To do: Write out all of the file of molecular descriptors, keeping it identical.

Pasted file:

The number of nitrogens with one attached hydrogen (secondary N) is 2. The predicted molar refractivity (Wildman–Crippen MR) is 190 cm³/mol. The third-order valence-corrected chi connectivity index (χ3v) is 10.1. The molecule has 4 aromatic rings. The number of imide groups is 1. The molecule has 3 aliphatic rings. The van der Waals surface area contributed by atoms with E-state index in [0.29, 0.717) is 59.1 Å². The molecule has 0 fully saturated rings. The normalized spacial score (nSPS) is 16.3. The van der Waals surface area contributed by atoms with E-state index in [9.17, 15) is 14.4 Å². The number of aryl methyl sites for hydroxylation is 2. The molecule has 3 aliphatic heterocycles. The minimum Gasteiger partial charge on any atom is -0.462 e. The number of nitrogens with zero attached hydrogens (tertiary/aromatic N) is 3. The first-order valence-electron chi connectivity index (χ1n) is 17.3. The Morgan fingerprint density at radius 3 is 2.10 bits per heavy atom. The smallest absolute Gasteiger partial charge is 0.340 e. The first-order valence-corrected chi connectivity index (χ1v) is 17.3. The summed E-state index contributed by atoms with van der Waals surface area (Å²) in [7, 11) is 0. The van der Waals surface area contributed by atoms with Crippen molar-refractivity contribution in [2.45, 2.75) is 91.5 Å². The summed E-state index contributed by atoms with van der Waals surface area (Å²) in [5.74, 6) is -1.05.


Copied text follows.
The number of nitrogens with one attached hydrogen (secondary N) is 2. The predicted molar refractivity (Wildman–Crippen MR) is 190 cm³/mol. The third-order valence-corrected chi connectivity index (χ3v) is 10.1. The molecule has 4 aromatic rings. The number of imide groups is 1. The molecule has 3 aliphatic rings. The van der Waals surface area contributed by atoms with E-state index in [0.29, 0.717) is 59.1 Å². The molecule has 0 fully saturated rings. The normalized spacial score (nSPS) is 16.3. The van der Waals surface area contributed by atoms with E-state index in [9.17, 15) is 14.4 Å². The number of aryl methyl sites for hydroxylation is 2. The molecule has 3 aliphatic heterocycles. The minimum Gasteiger partial charge on any atom is -0.462 e. The number of nitrogens with zero attached hydrogens (tertiary/aromatic N) is 3. The first-order valence-electron chi connectivity index (χ1n) is 17.3. The Morgan fingerprint density at radius 3 is 2.10 bits per heavy atom. The smallest absolute Gasteiger partial charge is 0.340 e. The first-order valence-corrected chi connectivity index (χ1v) is 17.3. The summed E-state index contributed by atoms with van der Waals surface area (Å²) in [7, 11) is 0. The van der Waals surface area contributed by atoms with Crippen molar-refractivity contribution in [2.45, 2.75) is 91.5 Å². The summed E-state index contributed by atoms with van der Waals surface area (Å²) in [5.74, 6) is -1.05.